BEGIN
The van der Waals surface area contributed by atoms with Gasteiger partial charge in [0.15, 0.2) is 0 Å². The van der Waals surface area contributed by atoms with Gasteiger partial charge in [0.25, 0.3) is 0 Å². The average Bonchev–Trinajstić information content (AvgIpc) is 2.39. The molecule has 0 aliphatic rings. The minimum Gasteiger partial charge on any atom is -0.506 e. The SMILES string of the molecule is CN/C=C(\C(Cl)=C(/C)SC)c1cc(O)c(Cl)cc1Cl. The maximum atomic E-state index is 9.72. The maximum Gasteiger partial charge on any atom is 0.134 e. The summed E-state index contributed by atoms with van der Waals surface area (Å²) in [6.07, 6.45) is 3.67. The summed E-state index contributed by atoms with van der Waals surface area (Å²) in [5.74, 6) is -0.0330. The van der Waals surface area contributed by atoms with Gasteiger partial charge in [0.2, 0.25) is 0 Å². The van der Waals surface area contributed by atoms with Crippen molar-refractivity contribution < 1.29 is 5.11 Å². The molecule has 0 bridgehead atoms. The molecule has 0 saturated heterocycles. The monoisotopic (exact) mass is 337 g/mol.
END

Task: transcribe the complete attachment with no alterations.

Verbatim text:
The van der Waals surface area contributed by atoms with Gasteiger partial charge in [0.15, 0.2) is 0 Å². The van der Waals surface area contributed by atoms with Gasteiger partial charge in [0.25, 0.3) is 0 Å². The average Bonchev–Trinajstić information content (AvgIpc) is 2.39. The molecule has 0 aliphatic rings. The minimum Gasteiger partial charge on any atom is -0.506 e. The SMILES string of the molecule is CN/C=C(\C(Cl)=C(/C)SC)c1cc(O)c(Cl)cc1Cl. The maximum atomic E-state index is 9.72. The maximum Gasteiger partial charge on any atom is 0.134 e. The summed E-state index contributed by atoms with van der Waals surface area (Å²) in [6.07, 6.45) is 3.67. The summed E-state index contributed by atoms with van der Waals surface area (Å²) in [5.74, 6) is -0.0330. The van der Waals surface area contributed by atoms with Gasteiger partial charge in [0.2, 0.25) is 0 Å². The van der Waals surface area contributed by atoms with Crippen molar-refractivity contribution < 1.29 is 5.11 Å². The molecule has 0 bridgehead atoms. The molecule has 0 saturated heterocycles. The monoisotopic (exact) mass is 337 g/mol.